The day's primary event was a trip to a hill called Filerimos, then continuing on to "The valley of butterflies". We reported, as requested, to the Blue Sky hotel pickup point by 8:50, even though the minibus only came about ten minutes later. We had to wait about 15 minutes before leaving as apparently someone had booked but not turned up. When we did start, we traveled on the road to the airport.
Filerimos is a hill overlooking Rodos town: there is a monastery which we did not visit, and about 1000 peacocks/peahens wandering around the grounds. The major point of the trip is the views: one overlooking Rodos (although this is one is hard to get as vegetation gets in the way), and one over the southern part of the island, along with the western coast. Apparently the site is popular with young people who go there to get married. We were given an hour to spend there, which is probably just right if one goes to the monastery, but otherwise is far too long.
After returning to the airport road, we continued traveling for another half hour or so, past the airport and on to the Valley of Butterflies. This was not quite what we had been led to believe: first there was a 1km continually ascending hike through dense woodland, with a stream and waterfall on one side. The path was mainly cobbled stones, making the walking hard. The only wildlife which I saw was two goats; I did frequently stop and look for butterflies, but I could see none. Eventually the part ceased and I arrived at a large open space - a cafe. There were paths which lead to another monastery but again, I didn't enter.
In the wasteland behind the cafe - some natural open land - I eventually saw some butterflies; at first I jokingly thought that there was only one, flying around, but eventually I saw some more - maybe five in all. After this, I decided to retrace my steps and return to the parking area.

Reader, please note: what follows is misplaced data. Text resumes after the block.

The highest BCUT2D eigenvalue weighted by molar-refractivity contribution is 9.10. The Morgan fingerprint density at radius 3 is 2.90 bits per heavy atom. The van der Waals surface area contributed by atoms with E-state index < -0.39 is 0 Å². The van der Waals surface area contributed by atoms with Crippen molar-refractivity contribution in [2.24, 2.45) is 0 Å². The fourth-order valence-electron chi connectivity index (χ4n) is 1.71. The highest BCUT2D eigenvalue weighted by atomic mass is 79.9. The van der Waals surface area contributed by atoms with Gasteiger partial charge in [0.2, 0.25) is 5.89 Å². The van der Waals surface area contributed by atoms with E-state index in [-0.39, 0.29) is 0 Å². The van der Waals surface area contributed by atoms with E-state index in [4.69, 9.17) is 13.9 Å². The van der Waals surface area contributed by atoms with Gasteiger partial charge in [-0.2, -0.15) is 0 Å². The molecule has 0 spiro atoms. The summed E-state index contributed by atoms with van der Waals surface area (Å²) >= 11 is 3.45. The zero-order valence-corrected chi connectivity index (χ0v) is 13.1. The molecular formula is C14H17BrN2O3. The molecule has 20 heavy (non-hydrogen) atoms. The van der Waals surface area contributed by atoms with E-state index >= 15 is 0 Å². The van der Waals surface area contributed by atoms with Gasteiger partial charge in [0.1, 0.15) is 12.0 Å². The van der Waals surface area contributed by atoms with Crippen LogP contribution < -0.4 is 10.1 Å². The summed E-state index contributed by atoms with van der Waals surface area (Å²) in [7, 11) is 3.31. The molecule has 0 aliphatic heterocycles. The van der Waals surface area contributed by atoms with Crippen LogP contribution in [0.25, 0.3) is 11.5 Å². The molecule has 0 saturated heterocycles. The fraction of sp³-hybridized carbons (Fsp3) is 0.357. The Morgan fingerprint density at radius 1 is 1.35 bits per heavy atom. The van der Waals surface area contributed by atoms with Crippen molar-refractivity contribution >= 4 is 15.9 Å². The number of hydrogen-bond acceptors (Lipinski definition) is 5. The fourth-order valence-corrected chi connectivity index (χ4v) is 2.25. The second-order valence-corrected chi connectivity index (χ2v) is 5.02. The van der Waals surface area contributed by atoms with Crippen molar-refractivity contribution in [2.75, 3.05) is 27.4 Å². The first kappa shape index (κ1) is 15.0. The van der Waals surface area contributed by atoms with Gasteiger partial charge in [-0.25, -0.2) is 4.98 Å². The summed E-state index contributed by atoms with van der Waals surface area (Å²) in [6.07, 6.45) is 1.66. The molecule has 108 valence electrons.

I was very disappointed in this trip, but didn't see the disappointment reflected in other people's face - there were plenty of other people, although the place was not crowded. This is like a psychological experiment: people are told to visit here, so they visit, but they won't admit that they didn't enjoy themselves. I wouldn't recommend this to anyone.
Coming back to town at 2pm, we rested for a while, then went into the Old City via the Gate D'amboise, which is in the north west corner, only a few minutes from our flat. At first I was very taken by the architecture, which is the palace of the Knights, dating from the fourteenth century, but my appreciation was sorely tempered by the fact that almost every available space was taken by either stalls selling more and more tat or by restaurants. Our "entrance area" had only a few people, but by the time we entered Socratous Street, the area was crowded. I was enjoying myself less and less.
Eventually I managed to navigate out of the maze, to an exit by the harbour. Just before existing, I chanced upon a music shop, selling bazoukis and other instruments. The name of the shop is Sakellaridis and the address is 9 Museum Square. The cheapest "real" bazouki costs 85 euro (although the proprietor is willing to give a discount for cash) whereas a toy bazouki can be bought for 35 euro. These prices are a bit too much for me, so I decided to compromise on a karimba and some pan pipes. My grand-daughter should have fun with the karimba.
From the harbour exit, it was only a short walk back to the modern harbour area which we know; we stopped for some refreshment then walked back to the flat. There was plenty of potential today but all in all, rather disappointing.